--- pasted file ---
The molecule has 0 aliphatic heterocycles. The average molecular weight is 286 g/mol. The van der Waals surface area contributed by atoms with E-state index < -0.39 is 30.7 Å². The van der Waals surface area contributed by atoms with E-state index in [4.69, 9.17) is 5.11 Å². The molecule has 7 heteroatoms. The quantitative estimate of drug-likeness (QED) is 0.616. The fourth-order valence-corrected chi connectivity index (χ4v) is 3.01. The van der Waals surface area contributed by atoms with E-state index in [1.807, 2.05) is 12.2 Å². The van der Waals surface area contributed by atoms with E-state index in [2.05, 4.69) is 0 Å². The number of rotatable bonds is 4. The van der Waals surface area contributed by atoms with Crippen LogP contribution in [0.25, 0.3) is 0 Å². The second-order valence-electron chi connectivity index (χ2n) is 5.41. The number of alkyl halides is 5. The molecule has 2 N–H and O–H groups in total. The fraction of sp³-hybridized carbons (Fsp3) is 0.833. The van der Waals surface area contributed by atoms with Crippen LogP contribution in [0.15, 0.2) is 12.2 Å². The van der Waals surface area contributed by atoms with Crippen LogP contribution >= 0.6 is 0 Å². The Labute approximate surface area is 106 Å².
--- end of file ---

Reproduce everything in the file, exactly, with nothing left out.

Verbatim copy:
The molecule has 0 aliphatic heterocycles. The average molecular weight is 286 g/mol. The van der Waals surface area contributed by atoms with E-state index < -0.39 is 30.7 Å². The van der Waals surface area contributed by atoms with E-state index in [4.69, 9.17) is 5.11 Å². The molecule has 7 heteroatoms. The quantitative estimate of drug-likeness (QED) is 0.616. The fourth-order valence-corrected chi connectivity index (χ4v) is 3.01. The van der Waals surface area contributed by atoms with E-state index in [1.807, 2.05) is 12.2 Å². The van der Waals surface area contributed by atoms with E-state index in [2.05, 4.69) is 0 Å². The number of rotatable bonds is 4. The van der Waals surface area contributed by atoms with Crippen LogP contribution in [0.25, 0.3) is 0 Å². The second-order valence-electron chi connectivity index (χ2n) is 5.41. The number of alkyl halides is 5. The molecule has 2 N–H and O–H groups in total. The fraction of sp³-hybridized carbons (Fsp3) is 0.833. The van der Waals surface area contributed by atoms with Crippen LogP contribution in [0.15, 0.2) is 12.2 Å². The van der Waals surface area contributed by atoms with Crippen LogP contribution >= 0.6 is 0 Å². The Labute approximate surface area is 106 Å².